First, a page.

Rehabs and Insurance Binders? - Posted by Carey_PA

Posted by SCook85 on February 22, 2001 at 20:57:44:

Your insurance premium that is being collected as part of your PITI by the bank is being escrowed until next year when your new bill comes due. When your new bill comes due, the bank will have collected monthly from you for one year- the bank uses this money to pay for your new policy.

It is there way of insuring that you pay for your insurance.


Rehabs and Insurance Binders? - Posted by Carey_PA

Posted by Carey_PA on February 22, 2001 at 19:37:39:

I was wondering, do you have to get each and every property insured at a year at a time EVEN when you don’t plan on holding the property for a year? I know a lot of lenders want you to have your insurance paid up for a year, but what if a lender doesn’t require this and you know you just want to sell the property retail after rehabbing it, do you still have to buy a years worth of insurance or what?

I’m just curious, because I am getting ready to get an insurance policy on my first sfh (and it’s $333/yr. and this includes loss of rent coverage and the insurance company said I can pay quarterly). But with my question above, I’m thinking in advance. Any thoughts?

Before I posted this question my thought was that I’m just gonna have to dish out $333 per property even when I know
1-3 months down the line, I’m gonna sell it. Cost of doing business I suppose…am I right? I hope I’m wrong :slight_smile:



Sounds like a Landlords Policy - Posted by Robert(N.Y.)

Posted by Robert(N.Y.) on February 22, 2001 at 21:21:11:

Getting insurance for a rehab is expensive and not many companies will write it.It’s similar to what contractors use for new construction.They don’t like when a building is unoccupied.I put regular homeowners and tell them Someone will be moving in within say 30 days.If its an extensive rehab you may want to go for the ones mentioned below.Right before move in I switch to a landlords policy.
Alot depends on your “comfort level”.

Re: Rehabs and Insurance Binders? - Posted by JPiper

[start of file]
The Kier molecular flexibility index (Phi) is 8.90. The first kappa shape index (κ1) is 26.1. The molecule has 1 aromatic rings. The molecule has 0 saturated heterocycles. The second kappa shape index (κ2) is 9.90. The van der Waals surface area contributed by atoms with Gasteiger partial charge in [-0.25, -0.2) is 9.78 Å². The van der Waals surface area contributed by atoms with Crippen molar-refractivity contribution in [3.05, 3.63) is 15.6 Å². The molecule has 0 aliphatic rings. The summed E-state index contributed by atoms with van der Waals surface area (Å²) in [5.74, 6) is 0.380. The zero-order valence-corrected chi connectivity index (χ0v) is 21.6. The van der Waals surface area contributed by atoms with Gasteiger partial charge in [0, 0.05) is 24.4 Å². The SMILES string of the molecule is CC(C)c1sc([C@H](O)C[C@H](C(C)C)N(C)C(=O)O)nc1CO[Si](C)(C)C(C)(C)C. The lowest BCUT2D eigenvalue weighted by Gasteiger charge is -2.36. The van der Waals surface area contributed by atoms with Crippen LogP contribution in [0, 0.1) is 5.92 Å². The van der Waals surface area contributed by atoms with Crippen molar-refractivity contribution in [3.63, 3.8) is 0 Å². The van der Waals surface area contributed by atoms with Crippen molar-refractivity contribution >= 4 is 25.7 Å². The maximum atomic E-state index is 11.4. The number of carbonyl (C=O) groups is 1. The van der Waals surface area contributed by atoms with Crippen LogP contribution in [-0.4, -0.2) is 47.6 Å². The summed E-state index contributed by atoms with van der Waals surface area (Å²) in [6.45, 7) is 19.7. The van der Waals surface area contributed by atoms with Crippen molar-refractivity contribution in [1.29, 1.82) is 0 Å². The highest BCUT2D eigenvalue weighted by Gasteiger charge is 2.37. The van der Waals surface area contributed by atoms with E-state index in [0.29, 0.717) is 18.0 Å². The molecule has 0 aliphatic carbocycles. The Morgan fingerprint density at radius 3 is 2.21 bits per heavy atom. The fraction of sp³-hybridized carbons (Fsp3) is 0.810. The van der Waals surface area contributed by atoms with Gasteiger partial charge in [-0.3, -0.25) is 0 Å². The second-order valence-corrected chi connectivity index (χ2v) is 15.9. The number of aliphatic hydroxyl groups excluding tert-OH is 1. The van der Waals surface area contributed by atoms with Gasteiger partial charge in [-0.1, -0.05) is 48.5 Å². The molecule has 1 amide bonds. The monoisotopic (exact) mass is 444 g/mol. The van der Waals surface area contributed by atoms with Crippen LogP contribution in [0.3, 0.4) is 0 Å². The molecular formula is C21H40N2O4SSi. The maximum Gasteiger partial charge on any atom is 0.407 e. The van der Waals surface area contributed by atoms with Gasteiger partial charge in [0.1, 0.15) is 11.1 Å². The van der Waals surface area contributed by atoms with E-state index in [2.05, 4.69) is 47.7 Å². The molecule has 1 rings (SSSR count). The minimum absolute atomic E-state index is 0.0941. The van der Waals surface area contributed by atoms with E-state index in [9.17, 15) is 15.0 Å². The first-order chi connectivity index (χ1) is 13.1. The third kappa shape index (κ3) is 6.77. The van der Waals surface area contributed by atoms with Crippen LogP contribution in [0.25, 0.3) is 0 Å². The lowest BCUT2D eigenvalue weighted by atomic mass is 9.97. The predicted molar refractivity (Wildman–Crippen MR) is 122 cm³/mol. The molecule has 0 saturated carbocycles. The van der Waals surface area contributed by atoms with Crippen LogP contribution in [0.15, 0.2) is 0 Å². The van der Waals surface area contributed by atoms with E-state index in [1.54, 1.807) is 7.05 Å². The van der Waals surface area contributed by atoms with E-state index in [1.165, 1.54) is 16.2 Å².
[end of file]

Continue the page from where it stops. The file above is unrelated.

Posted by JPiper on February 22, 2001 at 20:38:00:

I agree with Ron below…I would be concerned with just exactly what type of policy you’re talking about here.

Here’s a few scenarios:

  1. You buy a house to rent out. Here you buy a one year policy, and the policy will be refundable…that is, if you sell the house before the year is up you can get a refund of the unused premium.

  2. You buy a rehab. Here you may want a different type of policy, regardless of what the agent may tell you. The reason is that there are different insurance issues. Vacant houses for example aren’t routinely covered by the run of the mill landlord policy. Then there are other issues such as possible theft of materials, tools, etc. These won’t be covered by the landlord type policy either.

Here you could get a 3 month policy from someone like Lloyds of London. They’re expensive…they might be $400 for 3 months, fully earned, meaning that if you cancel early the difference is not refundable.

Or, you could use Zurich for rehabs such as Ron suggests below. I now use this myself thanks to a post Ron made several months ago. Here you will buy a one year policy, fully earned…but the price is less than Lloyds, and more effective for rehabs.

Regardless, you definitely need to focus on the correct policy depending on the specific plan for the property.


Re: Rehabs and Insurance Binders? - Posted by SCook85

Posted by SCook85 on February 22, 2001 at 20:28:58:


I use State Farm to insure my houses. I get billed monthly. I do not have to pay for a full year. Every time I buy another home, I simply have to call them up, add another home to my policy and it gets added to my monthly bill. I spend on average $30 per month per home.

When I sell a home I just tell them to take it off and it comes off of my next bill.


Re: Rehabs and Insurance Binders? - Posted by Bob (Md)

Posted by Bob (Md) on February 22, 2001 at 19:51:18:

I believe you’re talking about the insurance escrow they ask for at closing, right? Then, they probably take a monthly amount out for insurance in your PITI payment.

I believe that the year’s insurance escrow is so the mortgage holder can keep paying insurance on the place during the foreclosure process in case you default on the loan. You should get the escrowed amount back at closing when you sell.

Re: Rehabs and Insurance Binders? - Posted by Ron (MD)

Posted by Ron (MD) on February 22, 2001 at 19:50:35:


The answers to your questions vary from insurer to insurer. I can only speak for mine, which is the country’s largest homebuilder insurer (Zurich).